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During his 20-year career as a journalist, Rick Wartzman delved deep into the reality of poverty for a major Wall Street Journal examination of the minimum wage and also mastered the intricacies of corporate finance as business editor of the L.A. Times. In yesterday’s interview with Frying Pan News, the executive director of the Drucker Institute discussed the destructive force of big business’ “shareholder-is-all culture.” In today’s conclusion, Wartzman talks about Walmart, the outlook for unions and the need to build an education-based service economy.
Frying Pan News: How would you characterize Walmart, which is now trying to move into L.A.’s grocery market?
Rick Wartzman: Walmart is less Drucker-like than Costco, certainly, but increasingly presents a complicated picture. They’ve always paid lousy wages and benefits, squeezed suppliers until they choked and accelerated the race to the bottom in terms of low-cost labor.
What do 19th century labor leader Samuel Gompers and the virulently anti-union think tank, the Cato Institute, have in common? More than you might imagine. They actually stare out at each other across Massachusetts Avenue in Washington, D.C. Or rather, the beautiful monument of Gompers and Gompers Square sit directly opposite Cato’s towering, modern offices, where the Koch brothers regularly plot strategy.
I discovered this humorous anomaly while moving into my temporary apartment around the corner, on 11th Street and Massachusetts Avenue, as I prepared to begin a three-month fellowship at Georgetown University — and a project that will look at ways to link to federal policy our efforts to build a new economy for all in Los Angeles. More on that later.
In memory of Gompers, I decided to create an imagined dialogue between the Cato Institute — now embroiled in an internal brouhaha involving the Brothers Koch – and their ever present bronze nemesis,
Few can claim as much knowledge of both sides of America’s polarized wealth divide as Rick Wartzman. During his 20-year career as a journalist, Wartzman delved deep into the reality of poverty for a major Wall Street Journal examination of the minimum wage and also mastered the intricacies of corporate finance as business editor of the L.A. Times. At the Times he also originated one of the paper’s only serious attempts at understanding the real economic challenges of our time, a column that the Times soon jettisoned, making clear that covering the lives of the working class — truck drivers, hotel workers, factory hands — was not a priority.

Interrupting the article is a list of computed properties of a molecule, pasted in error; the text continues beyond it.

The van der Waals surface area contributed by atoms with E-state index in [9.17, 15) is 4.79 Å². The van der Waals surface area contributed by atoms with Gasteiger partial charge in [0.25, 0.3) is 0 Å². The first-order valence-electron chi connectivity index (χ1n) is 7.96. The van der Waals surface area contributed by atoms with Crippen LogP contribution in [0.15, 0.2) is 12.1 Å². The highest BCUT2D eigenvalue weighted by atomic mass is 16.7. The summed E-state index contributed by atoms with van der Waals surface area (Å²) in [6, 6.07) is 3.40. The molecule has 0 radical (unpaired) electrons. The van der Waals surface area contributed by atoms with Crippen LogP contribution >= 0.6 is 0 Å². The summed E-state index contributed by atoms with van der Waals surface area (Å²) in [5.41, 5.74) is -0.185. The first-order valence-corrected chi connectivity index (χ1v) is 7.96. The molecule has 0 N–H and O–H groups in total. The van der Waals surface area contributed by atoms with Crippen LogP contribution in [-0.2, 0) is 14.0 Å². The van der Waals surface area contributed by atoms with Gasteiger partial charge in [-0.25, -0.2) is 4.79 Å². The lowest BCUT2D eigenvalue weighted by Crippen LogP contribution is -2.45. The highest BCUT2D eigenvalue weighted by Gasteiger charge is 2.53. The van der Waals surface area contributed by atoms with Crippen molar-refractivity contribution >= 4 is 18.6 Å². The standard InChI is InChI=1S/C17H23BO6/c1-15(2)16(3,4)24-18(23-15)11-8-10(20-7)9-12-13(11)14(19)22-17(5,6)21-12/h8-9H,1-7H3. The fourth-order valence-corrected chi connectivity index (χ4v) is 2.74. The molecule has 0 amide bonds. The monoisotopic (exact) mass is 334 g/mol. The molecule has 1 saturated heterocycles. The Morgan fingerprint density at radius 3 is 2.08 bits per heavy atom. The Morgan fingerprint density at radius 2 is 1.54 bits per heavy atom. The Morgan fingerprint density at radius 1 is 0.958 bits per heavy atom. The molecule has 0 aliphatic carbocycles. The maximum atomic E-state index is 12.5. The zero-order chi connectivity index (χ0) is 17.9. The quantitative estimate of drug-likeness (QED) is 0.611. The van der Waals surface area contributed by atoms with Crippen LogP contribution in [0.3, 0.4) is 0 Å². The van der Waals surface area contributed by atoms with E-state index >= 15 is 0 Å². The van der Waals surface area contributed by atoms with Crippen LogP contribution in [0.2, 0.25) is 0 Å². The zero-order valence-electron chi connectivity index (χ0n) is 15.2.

Since 2007 Wartzman has served as executive director of the Drucker Institute, a think tank founded to perpetuate the legacy of management guru Peter Drucker and dedicated to bettering society by helping organizations to be more effective and responsible.
Since when did one’s mode of transportation become about politics? Who ever thought that riding one’s bike to the grocery store, taking the bus to work or driving to run errands could be a sign of one’s political stripes?
In some cities, such as New York and San Francisco, riding the train defines the experience of everyone living there. Entire movies, books and blogs have documented the romance and day-to-day life of riding public transit and navigating busy sidewalks. Can you even imagine what a New York free of subways, buses and pedestrians would look like? Republican or Democrat, liberal or conservative, you’re on the train.
Just ask Mitt.
Mitt Romney is among a vocal set of Republicans who have decided that certain forms of transportation are more democratic than others; he subscribes to the belief that roads are a given right of Americans, but that public transit is not.
Happy Birthday, Walmart! You great big mega-marketing rascal–you turn 50 this week. You’ve come such a long way from Roger, Arkansas, the tiny town at the foot of the Ozarks where you took your first wobbly steps.
Now you’re an international star! The planet’s biggest private-sector employer, with 2.2 million “associates” throughout the world—we usually call ‘em employees, but whatever– 1.4 million in the United States. Creator of history’s most efficient global supply chain, you call the shots on production, wage and workplace standards around the world—the Walmart business model ruthlessly undercut those everywhere. Plus you have shriveled and destroyed small business communities in towns across the United States.
Star power, dudes.
Now you are here in Los Angeles celebrating the big Five Oh with a new acquisition.
It’s tasteful, not large and gaudy, like your typical 200,000 square foot megastore.